The Foundation supports research that can lead to the creation of better Parkinson's treatments. Here you can search previously awarded grants by keyword, program name, researcher name, institution or organization name and/or year.
FUNDED GRANTS ( 18)
Research Grant, 2017
The RESISTA-PD trial - The Effects of Resistant Starch on Bowel Habits, Short Chain Fatty Acids and Gut Microbiota in Parkinson Disease
Individuals with Parkinson's disease (PD) frequently suffer from constipation; those with PD also have altered bacterial composition in the gut. The RESISTA-PD trial investigates whether daily intake of a dietary supplement (resistant starch, provided as a water-soluble powder) can change gut bacteria composition and whether this supplement can improve bowel habits.
Researchers: Marcus M. Unger, MD
Therapeutic Pipeline Program, 2015
Constipation and gastroparesis (slow stomach emptying) are common non-motor symptoms of Parkinson's disease (PD). These symptoms cause troublesome gastrointestinal issues and can impair the absorption of and, response to, Parkinson's medications, such as levodopa. Unfortunately, there are FDA-approved treatments for slow stomach emptying in PD, and rigorously te...
Researchers: Leslie Jameleh Cloud, MD, MSc
Therapeutic Pipeline Program, 2013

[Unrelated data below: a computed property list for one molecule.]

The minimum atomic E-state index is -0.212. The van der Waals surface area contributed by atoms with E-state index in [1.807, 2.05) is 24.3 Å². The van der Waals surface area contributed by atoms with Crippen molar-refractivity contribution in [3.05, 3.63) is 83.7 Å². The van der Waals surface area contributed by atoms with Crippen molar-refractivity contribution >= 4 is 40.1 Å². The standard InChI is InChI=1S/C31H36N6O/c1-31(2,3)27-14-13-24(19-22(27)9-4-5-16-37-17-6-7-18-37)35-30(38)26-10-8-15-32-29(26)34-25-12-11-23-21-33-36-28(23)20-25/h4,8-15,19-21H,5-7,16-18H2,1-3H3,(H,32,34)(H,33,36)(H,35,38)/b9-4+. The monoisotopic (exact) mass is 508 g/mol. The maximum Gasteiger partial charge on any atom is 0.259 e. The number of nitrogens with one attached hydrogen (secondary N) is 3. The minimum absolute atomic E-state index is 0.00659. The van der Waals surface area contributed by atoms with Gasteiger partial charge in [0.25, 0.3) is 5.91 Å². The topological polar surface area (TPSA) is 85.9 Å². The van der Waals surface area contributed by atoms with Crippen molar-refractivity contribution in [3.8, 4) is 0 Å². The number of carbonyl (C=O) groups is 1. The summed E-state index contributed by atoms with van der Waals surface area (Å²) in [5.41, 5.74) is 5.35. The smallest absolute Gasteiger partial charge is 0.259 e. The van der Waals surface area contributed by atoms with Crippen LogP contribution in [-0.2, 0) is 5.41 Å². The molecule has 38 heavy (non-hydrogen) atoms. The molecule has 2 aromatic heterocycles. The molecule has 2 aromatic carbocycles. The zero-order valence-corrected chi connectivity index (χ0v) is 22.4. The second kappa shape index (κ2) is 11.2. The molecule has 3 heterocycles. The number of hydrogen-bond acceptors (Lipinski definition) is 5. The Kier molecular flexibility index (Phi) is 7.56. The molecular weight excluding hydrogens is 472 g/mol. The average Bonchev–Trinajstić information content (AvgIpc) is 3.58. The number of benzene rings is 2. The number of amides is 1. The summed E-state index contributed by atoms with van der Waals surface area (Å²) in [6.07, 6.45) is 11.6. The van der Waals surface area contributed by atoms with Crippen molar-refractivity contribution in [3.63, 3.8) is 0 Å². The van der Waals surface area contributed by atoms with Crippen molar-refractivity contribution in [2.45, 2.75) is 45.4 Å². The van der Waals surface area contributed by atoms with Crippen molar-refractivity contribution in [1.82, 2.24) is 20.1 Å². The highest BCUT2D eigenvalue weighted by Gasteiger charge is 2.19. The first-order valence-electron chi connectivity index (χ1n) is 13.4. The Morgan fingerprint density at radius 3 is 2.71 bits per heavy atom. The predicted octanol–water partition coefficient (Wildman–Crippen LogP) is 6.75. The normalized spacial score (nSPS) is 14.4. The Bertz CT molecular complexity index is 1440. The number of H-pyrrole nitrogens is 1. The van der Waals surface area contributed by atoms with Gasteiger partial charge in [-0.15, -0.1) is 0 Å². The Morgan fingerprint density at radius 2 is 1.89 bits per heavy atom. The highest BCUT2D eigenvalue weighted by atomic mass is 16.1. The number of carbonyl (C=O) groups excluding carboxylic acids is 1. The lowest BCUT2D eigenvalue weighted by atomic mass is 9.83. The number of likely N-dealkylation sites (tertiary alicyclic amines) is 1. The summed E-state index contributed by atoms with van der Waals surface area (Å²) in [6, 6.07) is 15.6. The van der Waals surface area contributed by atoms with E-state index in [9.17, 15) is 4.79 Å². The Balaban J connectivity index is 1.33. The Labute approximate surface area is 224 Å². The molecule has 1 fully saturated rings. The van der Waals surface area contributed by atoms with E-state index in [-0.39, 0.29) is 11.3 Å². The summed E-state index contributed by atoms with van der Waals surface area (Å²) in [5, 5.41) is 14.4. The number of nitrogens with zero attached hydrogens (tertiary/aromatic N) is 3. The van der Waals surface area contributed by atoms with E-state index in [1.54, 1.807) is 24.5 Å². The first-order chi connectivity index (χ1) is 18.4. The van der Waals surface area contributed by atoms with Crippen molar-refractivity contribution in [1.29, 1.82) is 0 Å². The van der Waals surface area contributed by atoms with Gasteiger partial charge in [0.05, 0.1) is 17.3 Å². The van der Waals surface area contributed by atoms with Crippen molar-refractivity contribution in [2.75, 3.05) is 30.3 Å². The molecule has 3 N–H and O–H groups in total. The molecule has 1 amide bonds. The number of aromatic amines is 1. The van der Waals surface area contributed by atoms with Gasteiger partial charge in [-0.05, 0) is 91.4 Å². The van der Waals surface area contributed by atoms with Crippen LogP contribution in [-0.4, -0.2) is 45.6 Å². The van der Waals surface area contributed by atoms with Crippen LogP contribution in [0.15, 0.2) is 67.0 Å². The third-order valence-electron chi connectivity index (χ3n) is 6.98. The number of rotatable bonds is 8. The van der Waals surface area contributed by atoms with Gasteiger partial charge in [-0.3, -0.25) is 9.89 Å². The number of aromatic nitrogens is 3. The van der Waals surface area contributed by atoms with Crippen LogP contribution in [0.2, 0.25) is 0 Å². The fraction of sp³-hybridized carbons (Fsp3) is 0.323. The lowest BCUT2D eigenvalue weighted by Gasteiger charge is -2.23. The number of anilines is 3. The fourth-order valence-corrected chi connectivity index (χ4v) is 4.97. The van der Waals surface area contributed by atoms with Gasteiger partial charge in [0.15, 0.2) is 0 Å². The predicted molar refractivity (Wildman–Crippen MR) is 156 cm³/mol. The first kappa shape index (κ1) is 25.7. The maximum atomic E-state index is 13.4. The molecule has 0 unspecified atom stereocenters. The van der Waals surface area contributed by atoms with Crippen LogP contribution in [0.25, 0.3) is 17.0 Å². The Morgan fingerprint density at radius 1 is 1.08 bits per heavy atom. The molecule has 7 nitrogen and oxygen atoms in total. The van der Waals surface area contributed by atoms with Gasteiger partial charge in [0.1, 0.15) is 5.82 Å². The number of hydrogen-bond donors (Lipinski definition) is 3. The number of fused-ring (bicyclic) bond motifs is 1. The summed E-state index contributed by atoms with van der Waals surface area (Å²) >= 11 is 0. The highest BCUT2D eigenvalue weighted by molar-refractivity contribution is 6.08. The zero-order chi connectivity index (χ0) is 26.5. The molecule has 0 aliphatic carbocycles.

The purpose of this study, called MOVE-PD, is to investigate how patients with Parkinson's disease (PD) and chronic constipation respond to the drug RM-131. The study will evaluate the safety and tolerability of the drug and evaluate whether RM-131 relieves constipation and related uncomfortable abdominal symptoms in patients who are unsatisfied with other therapie...
Researchers: Keith Gottesdiener, MD
Rapid Response Innovation Awards, 2012
The cause of Parkinson's disease is unknown and a reliable biomarker to identify Parkinson's disease patients as early as possible is urgently needed. Nerve cells near the nose and in the gut become first affected in Parkinson's disease and patients frequently suffer from loss of smell and constipation. The nose and gut harbor very high amounts of bacteria that influence our b...
Repositioning Drugs for PD, 2012
Improving Levodopa Bioavailability and Consistency of Absorption through Co-administration of GSK962040
Parkinson's disease (PD) often results in slower than normal emptying of food and medications from the stomach. This delayed gastric emptying is estimated to affect 50-90 percent of PD patients. Levodopa, the gold standard PD medication, is absorbed when it reaches the upper intestine. If gastric emptying is delayed, levodopa may be erratically absorbed, resulting in slower re...